Introducing Rakewell, Apollo’s wandering eye on the art world. Look out for regular posts taking a rakish perspective on art and museum stories.
The story of the two ‘guerilla artists’ who surreptitiously scanned the Nefertiti bust in a Berlin museum in order to produce a replica is, if nothing else, a rather good yarn. According to The Times, Nora al-Badri and Jan Nikolai Nelles captured the image of the 3,000-year-old likeness using a scanner concealed in the former’s coat – no mean feat, given that even photography is forbidden in Nefertiti’s presence. This dynamic duo apparently carried out their subterfuge in protest against the museum’s ‘monopolisation’ of the bust, which is itself the subject of a debate between Germany in Egypt. Whatever your thoughts, you can’t fault them for their novel approach to ‘restitution’.
In Britain, however, we do this sort of thing rather less audaciously. In Cambridge last week, the Jesus College Student Union (JCSU) voted unanimously to repatriate a bronze sculpture of a cockerel to Nigeria, from where it had been plundered by a British expeditionary force in 1897. Perhaps unsurprisingly, the college authorities have as yet remained shtum on the matter.
In response to this textbook non-news, The Guardian’s Jonathan Jones slammed Jesus for treating the cockerel (itself a mascot for the college) as a ‘quaint curio’, while the newspaper itself took the ostensibly more circumspect decision to crowdsource further examples of statues or artworks that readers felt like challenging.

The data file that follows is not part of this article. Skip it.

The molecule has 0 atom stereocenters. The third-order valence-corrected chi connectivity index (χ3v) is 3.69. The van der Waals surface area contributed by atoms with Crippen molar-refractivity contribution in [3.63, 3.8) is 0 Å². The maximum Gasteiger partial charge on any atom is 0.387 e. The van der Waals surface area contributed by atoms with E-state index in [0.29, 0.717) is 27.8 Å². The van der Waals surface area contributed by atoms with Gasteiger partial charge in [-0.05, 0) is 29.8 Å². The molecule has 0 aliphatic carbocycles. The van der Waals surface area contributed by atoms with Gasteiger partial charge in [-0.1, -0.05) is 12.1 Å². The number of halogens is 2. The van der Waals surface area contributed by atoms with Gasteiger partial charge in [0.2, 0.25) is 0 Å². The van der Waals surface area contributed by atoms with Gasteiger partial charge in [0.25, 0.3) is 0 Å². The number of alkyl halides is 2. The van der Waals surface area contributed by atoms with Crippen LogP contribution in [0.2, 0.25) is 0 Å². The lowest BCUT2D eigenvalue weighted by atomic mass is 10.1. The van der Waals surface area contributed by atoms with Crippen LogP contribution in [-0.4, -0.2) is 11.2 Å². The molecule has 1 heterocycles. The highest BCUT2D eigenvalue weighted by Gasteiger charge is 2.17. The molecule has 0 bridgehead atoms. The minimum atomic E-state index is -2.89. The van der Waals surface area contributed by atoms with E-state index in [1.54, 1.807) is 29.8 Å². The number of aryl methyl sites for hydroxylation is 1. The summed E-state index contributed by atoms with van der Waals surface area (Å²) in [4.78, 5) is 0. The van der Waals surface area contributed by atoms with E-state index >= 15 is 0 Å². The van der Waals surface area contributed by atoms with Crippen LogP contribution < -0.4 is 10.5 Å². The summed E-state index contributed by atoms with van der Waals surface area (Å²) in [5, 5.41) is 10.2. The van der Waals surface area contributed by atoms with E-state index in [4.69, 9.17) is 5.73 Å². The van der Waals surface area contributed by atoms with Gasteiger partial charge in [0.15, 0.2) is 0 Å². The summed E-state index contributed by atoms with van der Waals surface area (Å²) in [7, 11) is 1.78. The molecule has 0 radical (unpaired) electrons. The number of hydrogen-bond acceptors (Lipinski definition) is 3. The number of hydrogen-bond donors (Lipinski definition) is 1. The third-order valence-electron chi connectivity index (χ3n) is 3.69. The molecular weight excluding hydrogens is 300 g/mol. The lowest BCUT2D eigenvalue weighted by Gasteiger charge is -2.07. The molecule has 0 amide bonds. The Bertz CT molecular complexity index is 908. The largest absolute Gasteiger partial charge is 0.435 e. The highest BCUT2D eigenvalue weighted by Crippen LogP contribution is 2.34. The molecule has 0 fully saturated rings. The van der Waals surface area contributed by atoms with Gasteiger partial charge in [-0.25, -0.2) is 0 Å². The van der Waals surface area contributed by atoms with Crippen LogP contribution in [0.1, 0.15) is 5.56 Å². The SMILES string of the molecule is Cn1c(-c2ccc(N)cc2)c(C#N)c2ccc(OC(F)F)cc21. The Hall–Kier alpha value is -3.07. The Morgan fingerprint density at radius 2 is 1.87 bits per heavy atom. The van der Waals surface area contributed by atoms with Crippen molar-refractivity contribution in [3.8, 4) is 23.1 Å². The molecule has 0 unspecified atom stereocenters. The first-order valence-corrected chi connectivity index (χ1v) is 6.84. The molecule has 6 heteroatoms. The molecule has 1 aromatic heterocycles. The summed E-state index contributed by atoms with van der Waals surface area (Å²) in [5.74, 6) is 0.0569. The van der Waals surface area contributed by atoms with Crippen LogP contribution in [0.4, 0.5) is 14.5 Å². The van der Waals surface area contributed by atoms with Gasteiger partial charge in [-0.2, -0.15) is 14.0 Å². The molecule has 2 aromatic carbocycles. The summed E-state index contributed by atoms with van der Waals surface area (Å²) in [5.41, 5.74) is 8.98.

‘Should we review public art pieces to make sure who and what they celebrate is fitting to a modern audience and context?’, it asked on the Guardian Witness platform, ‘Or should we confront uncomfortable truths hiding in our past and learn from them?’ The article then invited readers to submit photos of contentious statues around Britain, along with a reasoning as to why they should leave or remain in place.
The reaction so far has been muted: at the time of writing, just three posts have been uploaded to the site, one of which loudly declares the matter to be ‘Political Correctness on Steroids’. The below the line comments on the piece, meanwhile, have descended into farce:
‘Let the BBC decide with the Great British Plunder where representatives from countries that have been robbed blind by Wee Britain ask for their artefacts to be returned while Camford poshos who talk like Elmer Fudd tell them why the can’t have them back,’ declares one, confusingly. ‘Christ this will take awhile for someone visiting the British museum, most of the stuff in there is looted,’ says another anonymous pundit. Rakewell gave up reading (and indeed the will to live) after a while, but suffice to say the debate rolls on. And on. And on.